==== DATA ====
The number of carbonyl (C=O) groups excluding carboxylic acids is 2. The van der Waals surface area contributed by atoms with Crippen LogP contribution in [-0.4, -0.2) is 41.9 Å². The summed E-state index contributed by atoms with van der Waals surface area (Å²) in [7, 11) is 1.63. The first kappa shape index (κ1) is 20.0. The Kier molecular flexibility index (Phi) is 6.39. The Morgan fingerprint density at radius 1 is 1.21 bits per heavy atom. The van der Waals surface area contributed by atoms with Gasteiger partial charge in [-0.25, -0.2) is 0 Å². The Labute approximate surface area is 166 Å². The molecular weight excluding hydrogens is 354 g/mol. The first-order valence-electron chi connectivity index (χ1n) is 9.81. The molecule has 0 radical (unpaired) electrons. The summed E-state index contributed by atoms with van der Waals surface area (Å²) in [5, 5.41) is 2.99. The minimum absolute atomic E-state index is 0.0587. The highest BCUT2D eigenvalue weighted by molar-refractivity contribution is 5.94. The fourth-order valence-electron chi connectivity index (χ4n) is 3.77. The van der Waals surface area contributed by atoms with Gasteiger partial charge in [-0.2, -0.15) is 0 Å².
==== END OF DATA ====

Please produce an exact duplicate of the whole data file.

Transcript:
The number of carbonyl (C=O) groups excluding carboxylic acids is 2. The van der Waals surface area contributed by atoms with Crippen LogP contribution in [-0.4, -0.2) is 41.9 Å². The summed E-state index contributed by atoms with van der Waals surface area (Å²) in [7, 11) is 1.63. The first kappa shape index (κ1) is 20.0. The Kier molecular flexibility index (Phi) is 6.39. The Morgan fingerprint density at radius 1 is 1.21 bits per heavy atom. The van der Waals surface area contributed by atoms with Gasteiger partial charge in [-0.25, -0.2) is 0 Å². The Labute approximate surface area is 166 Å². The molecular weight excluding hydrogens is 354 g/mol. The first-order valence-electron chi connectivity index (χ1n) is 9.81. The molecule has 0 radical (unpaired) electrons. The summed E-state index contributed by atoms with van der Waals surface area (Å²) in [5, 5.41) is 2.99. The minimum absolute atomic E-state index is 0.0587. The highest BCUT2D eigenvalue weighted by molar-refractivity contribution is 5.94. The fourth-order valence-electron chi connectivity index (χ4n) is 3.77. The van der Waals surface area contributed by atoms with Gasteiger partial charge in [-0.2, -0.15) is 0 Å².